Aaron Duckworth, VP of R&D for Fluresh and a member of the MRA Scientific Advisory Workgroup testifies before the MRA on Feb. 16, 2022 in Lansing, Mich. Credit: Zoom

New rules proposed by Michigan cannabis regulators could give the state significant new tools to bring underground producers of hemp oil into the regulatory fold but also put cannabis wholesale prices into the basement, say industry operators and observers.

“On the cultivator side we expect it to hit them hardest, because they won’t be able to sell dry biomass to make distillate for anything worthwhile. Because you’ll be able to make synthetic distillate for one tenth of the price,” said Chase Marx, COO of Hype Cannabis, a processing company based in Jackson, Mich.

Combined with a recent executive order issued by Gov. Gretchen Whitmer moving hemp oversight from the state’s Department of Agriculture to the newly named Michigan Cannabis Regulatory Agency (it remains the “Marijuana Regulatory Agency” until April 13, 2022), the new rules would create a regulated pathway for industrial hemp with high levels of the CBD cannabinoid to be processed into THC.

Much of the oral testimony at a hearing Wednesday morning held by the soon-to-be renamed Marijuana Regulatory Agency (MRA) was in favor of the new rules because it was taking into account a practice that is already widely conducted by the underground. And according to the MRA’s own advisors, CBD distillate is widely available and inexpensive.

“A significant amount of CBD isolate and CBD distillate has been produced, creating a surplus of CBD that is easily obtainable at very low cost throughout the country,” testified Aaron Duckworth, a member of the MRA Scientific Advisory Workgroup and vice president of research and development for Fluresh. “More recently the ability to synthesize or convert CBD into delta-9 or other minor cannabinoids…have come to light.”

“You’re buying CBD isolate with no THC present and you’re converting it in an acidic reaction to close the carbon ring on CBD, effectively changing the molecule from CBD to delta-9 THC,” explained Marx. “It is much less [expensive] because CBD is much cheaper. You can procure CBD with a much lower pricing system. You’re talking $200 for a kilogram of CBD isolate. You’re normally paying $7,000 per liter of THC distillate.”

While liters and kilograms are respectively volume and weight measurements, one liter of water weighs one kilogram, effectively meaning a processor buying a $200 kilogram of CBD isolate is making a 3500% profit at current THC distillate prices.

“This is the sort of thing that goes on all the time,” with the underground market, said Marx.

THC-cannabis growers, who have paid $40,000 per class C license in Michigan already have big sunk costs, says attorney Thomas Lavigne of Cannabis Counsel. “They might be priced out of the hemp market by hemp growers, in particular the outdoor growers,” he told Grown In after testifying Wednesday morning.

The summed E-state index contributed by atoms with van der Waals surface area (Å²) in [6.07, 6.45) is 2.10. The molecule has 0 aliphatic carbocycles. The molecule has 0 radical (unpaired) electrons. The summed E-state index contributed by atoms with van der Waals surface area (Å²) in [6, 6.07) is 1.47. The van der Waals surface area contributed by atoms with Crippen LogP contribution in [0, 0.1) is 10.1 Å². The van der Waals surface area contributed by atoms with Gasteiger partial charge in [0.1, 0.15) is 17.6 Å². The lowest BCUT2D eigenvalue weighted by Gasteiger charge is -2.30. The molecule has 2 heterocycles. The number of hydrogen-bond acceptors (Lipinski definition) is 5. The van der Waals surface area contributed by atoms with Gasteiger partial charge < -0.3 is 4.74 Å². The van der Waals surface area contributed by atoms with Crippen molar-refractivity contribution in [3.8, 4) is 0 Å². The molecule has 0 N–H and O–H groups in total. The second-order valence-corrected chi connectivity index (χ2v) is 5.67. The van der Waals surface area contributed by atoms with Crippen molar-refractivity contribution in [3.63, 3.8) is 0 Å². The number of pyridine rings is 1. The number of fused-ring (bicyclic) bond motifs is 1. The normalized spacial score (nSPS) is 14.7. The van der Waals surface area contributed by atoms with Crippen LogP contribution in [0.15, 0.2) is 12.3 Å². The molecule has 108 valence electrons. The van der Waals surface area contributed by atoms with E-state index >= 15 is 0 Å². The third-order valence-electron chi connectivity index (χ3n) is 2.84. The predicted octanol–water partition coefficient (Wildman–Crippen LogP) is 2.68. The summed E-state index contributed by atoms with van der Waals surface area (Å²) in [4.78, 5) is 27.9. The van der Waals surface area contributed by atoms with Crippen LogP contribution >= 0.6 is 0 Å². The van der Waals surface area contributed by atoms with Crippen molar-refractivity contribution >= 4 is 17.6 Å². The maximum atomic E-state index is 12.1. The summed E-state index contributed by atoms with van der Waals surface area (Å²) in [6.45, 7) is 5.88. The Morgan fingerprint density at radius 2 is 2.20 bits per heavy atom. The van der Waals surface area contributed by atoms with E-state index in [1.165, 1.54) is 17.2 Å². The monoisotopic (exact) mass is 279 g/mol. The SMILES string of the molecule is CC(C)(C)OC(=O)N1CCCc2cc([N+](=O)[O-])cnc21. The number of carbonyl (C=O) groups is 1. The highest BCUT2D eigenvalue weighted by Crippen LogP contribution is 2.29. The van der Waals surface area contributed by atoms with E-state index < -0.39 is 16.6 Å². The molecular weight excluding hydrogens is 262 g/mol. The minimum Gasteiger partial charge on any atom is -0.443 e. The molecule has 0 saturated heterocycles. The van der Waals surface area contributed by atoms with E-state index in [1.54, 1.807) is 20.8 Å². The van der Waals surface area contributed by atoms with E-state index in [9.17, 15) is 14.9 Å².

One person’s pricing crisis could be another’s bonanza, points out Michigan NORML executive director Rick Thompson.

“Our market is in its infancy. Our price structure is in a race to the bottom. We’re at $187 an ounce [for wholesale flower], according to the MRA right now. That is a difficult to sustain business model when you’re doing that wholesale. When you introduce a cheaper price the only companies that could sustain that are MSOs, who can offset their losses in Michigan with profits somewhere else,” said Thompson.

One consistent concern among testifiers Wednesday was that the rules would allow processors to purchase hemp produced out of state.

Nick Young, an owner of a Michigan hemp and cannabis extraction business asked MRA to limit sourcing to Michigan growers only.

“I would love to see something in there promoting Michigan hemp growers. There are a lot of hemp growers still sitting on 2019, 2020, and now 2021 crop,” he said.

NORML Michigan’s Thompson agreed.

“Michigan’s regulatory scheme is very different from that seen in other states. If you can grow hemp at half the price in Kentucky than Michigan, then Michigan growers don’t stand a chance,” he said.

In addition, accepting hemp grown out of state would complicate law enforcement, testified Thompson in his written statement submitted to MRA.

“A cop on the roadside cannot tell the difference between a truck loaded with compliant hemp from Kentucky from a truck loaded with dank stalks of the good stuff from Cali,” wrote Thompson. 

Steven Linder, executive director of the Michigan Cannabis Manufacturers’ Association, who often opposes Michigan NORML on policy issues, agreed with Thompson in his written testimony.

“The proposal..raises real concerns around the tracking of the converted product from hemp and identifying its origin before going to market. This is complicated by the fact that industrial hemp can be legally transported across state lines and cannabis cannot,” wrote Linder.


Editor Mike is a co-founder and the editor of Grown In, a U.S. national cannabis industry newsletter and training company. His career has taken him from Capitol Hill to Chicago City Hall, from...